Location: Infectious Bacterial Diseases ResearchTitle: Treatment with antibiotics is detrimental to the recovery of viable Mycobacterium avium subsp. paratuberculosis cultured from milk and colostrum of dairy cows Author
Submitted to: Iowa State University Animal Industry Report
Publication Type: Review Article
Publication Acceptance Date: 1/20/2013
Publication Date: 2/4/2013
Citation: Bradner, L., Stabel, J.R., Beitz, D.C., Robbe-Austerman, S. 2013. Treatment with antibiotics is detrimental to the recovery of viable Mycobacterium avium subsp. paratuberculosis cultured from milk and colostrum of dairy cows. Iowa State University Animal Industry Report. A.S. Leaflet No. R2792. Interpretive Summary: Johne's disease is a chronic, debilitating intestinal disorder in cattle characterized by diarrhea, reduced feed intake, weight loss and death. Cattle usually become infected as young calves by ingesting feces containing the causative bacteria. However, symptoms of disease do not usually present themselves until the animals reach 3 to 5 years of age or even older. During this time the animal is infected and may be shedding the organism in its feces without showing any clinical signs of disease. In addition to reduced production by these animals through reduced milk production, they also present a potential infective threat to the rest of the herd. Shedding of this bacterium into the milk of infected dams is one mode of transmission to young calves. However, there is very little data to determine how much shedding occurs. This is due to the difficulty in culturing the bacterium from milk and colostrum. The present study evaluates the addition of antibiotics to the decontamination protocol prior to culture of milk for optimal recovery of the bacterium. These results are critical for diagnostic laboratories so that proper methods can be employed to assess exposure of calves on-farm.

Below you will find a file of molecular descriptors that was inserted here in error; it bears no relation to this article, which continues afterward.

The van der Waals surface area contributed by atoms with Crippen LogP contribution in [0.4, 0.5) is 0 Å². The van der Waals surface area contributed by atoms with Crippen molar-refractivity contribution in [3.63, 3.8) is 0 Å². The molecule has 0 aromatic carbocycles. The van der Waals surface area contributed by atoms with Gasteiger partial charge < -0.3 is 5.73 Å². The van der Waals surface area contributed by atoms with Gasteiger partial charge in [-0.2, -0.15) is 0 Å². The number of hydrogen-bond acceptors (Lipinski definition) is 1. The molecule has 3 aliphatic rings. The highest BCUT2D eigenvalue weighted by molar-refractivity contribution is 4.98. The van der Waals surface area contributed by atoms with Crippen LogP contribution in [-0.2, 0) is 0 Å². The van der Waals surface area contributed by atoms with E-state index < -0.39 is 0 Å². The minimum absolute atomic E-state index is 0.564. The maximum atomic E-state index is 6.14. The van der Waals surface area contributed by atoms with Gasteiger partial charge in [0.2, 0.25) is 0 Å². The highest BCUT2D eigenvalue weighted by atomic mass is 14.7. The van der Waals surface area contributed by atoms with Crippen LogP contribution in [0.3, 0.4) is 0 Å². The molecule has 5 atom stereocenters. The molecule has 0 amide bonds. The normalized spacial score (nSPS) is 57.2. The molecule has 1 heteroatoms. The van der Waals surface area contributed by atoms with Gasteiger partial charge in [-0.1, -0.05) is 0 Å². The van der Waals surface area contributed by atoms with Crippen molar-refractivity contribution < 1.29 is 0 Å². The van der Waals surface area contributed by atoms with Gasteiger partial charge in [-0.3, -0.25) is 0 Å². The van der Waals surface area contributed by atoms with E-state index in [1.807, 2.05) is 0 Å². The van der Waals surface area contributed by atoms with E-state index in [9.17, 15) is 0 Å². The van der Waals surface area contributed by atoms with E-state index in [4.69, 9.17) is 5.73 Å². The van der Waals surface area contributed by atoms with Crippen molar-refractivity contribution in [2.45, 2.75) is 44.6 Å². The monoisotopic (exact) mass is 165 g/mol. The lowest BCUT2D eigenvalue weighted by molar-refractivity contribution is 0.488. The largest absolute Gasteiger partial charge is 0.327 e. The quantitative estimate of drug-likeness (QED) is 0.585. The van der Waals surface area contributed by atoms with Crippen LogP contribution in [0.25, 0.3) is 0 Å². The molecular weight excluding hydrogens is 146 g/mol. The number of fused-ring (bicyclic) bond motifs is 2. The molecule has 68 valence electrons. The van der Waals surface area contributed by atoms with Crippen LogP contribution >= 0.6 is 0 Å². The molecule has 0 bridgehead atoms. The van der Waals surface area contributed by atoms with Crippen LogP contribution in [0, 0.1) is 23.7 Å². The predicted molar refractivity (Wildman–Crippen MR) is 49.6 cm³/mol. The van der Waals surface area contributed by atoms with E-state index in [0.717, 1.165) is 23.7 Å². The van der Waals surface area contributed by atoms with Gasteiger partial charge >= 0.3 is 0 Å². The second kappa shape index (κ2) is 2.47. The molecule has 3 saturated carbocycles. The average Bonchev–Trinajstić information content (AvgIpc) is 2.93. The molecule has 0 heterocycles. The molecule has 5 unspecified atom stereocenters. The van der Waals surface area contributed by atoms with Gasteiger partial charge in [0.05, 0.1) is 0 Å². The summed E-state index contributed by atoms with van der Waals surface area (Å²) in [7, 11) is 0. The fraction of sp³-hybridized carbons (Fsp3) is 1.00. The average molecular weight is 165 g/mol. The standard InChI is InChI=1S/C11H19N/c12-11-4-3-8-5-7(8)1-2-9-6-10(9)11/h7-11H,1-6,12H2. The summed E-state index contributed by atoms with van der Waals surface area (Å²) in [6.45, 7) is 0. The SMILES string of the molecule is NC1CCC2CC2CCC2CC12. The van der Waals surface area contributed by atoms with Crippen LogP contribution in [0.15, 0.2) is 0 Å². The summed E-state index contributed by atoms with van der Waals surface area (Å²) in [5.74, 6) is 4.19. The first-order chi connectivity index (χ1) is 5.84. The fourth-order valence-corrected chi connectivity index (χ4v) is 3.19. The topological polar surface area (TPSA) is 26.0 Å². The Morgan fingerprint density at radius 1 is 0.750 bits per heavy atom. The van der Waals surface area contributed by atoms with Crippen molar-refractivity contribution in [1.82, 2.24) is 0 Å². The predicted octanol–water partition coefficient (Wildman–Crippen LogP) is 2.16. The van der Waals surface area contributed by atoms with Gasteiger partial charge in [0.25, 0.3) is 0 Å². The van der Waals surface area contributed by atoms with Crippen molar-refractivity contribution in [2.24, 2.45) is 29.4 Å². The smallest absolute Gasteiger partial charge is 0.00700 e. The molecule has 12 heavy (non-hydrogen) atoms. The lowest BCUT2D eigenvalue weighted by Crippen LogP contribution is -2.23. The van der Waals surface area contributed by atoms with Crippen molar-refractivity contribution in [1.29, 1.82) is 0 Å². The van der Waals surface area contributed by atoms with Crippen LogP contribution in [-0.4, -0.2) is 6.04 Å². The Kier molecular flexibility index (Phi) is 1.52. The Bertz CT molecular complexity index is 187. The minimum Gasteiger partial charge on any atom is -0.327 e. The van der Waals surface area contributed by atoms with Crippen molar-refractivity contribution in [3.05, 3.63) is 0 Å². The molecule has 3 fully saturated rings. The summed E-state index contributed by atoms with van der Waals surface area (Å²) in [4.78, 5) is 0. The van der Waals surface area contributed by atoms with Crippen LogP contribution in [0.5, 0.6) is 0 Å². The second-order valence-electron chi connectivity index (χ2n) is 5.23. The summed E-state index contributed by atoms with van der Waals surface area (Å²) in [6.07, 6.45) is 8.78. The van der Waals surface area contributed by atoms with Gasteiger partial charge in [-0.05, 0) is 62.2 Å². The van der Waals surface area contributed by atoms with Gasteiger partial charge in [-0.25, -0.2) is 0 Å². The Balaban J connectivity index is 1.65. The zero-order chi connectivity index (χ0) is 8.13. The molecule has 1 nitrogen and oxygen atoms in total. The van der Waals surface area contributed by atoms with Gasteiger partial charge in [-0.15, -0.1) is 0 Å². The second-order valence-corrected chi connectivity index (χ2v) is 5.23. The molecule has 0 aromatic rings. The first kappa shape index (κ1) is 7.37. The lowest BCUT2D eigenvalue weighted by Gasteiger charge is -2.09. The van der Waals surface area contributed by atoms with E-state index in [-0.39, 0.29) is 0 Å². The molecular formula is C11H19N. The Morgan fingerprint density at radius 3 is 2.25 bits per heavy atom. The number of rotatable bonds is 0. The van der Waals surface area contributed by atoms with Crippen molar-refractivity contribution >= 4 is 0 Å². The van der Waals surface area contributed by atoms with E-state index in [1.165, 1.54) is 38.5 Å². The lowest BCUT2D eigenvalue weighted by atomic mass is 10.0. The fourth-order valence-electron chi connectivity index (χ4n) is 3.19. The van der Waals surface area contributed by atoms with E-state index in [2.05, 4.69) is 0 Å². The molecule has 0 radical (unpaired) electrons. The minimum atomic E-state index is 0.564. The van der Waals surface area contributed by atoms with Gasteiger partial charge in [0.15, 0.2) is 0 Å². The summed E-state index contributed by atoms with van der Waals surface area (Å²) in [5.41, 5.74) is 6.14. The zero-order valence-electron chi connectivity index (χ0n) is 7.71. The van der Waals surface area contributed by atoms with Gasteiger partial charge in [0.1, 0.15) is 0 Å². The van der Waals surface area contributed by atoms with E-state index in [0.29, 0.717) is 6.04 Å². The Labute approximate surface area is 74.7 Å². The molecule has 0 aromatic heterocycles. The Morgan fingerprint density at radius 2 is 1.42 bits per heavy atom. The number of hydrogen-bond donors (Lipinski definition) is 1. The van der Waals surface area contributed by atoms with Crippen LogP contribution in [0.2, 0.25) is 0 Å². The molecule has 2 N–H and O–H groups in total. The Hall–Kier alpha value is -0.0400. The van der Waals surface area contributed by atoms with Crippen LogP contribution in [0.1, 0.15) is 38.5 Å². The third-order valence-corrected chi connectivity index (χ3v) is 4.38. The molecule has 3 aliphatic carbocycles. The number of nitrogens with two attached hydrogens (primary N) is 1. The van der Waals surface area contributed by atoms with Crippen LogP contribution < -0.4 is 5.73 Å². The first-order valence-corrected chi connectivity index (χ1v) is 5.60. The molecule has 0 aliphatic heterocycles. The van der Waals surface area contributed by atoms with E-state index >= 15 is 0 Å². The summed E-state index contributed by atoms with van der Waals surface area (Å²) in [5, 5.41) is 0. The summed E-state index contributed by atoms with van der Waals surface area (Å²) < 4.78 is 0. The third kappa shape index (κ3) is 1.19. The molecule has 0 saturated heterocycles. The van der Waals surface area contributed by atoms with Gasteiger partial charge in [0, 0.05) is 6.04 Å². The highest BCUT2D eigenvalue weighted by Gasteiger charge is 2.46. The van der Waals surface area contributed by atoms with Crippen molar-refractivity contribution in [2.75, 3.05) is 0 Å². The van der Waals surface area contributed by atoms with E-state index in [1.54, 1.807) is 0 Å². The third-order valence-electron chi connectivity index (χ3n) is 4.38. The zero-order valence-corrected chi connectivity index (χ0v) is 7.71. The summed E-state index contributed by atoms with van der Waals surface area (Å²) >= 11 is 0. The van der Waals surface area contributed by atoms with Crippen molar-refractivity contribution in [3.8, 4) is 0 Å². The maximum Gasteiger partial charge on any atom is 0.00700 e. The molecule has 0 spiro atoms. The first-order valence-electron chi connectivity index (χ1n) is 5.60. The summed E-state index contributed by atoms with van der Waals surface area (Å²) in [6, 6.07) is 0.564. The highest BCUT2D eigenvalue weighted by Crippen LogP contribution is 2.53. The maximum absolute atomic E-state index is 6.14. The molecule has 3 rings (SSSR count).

Technical Abstract: Antibiotic cocktails are frequently used as secondary decontaminants prior to the culture of Mycobacterium avium subsp. paratuberculosis (MAP). This study investigated whether secondary incubation with an antibiotic cocktail containing vancomycin, nalidixic acid, and amphotericin B after primary exposure to N-acetyl-L-cysteine-1.5% sodium hydroxide affected the recovery of viable MAP from milk experimentally spiked with 102 to 106 cfu/ml. Results indicated that incubation with this antibiotic cocktail did reduce the incidence of contamination in culture media but it was also highly detrimental to the recovery of viable MAP. This effect was not advantageous given the low numbers of MAP naturally shed into milk and colostrum of infected cows. These results demonstrate that secondary incubation with antibiotics during the decontamination procedure could potentially lead to false-negative culture results due to their detrimental effect on the viability of MAP.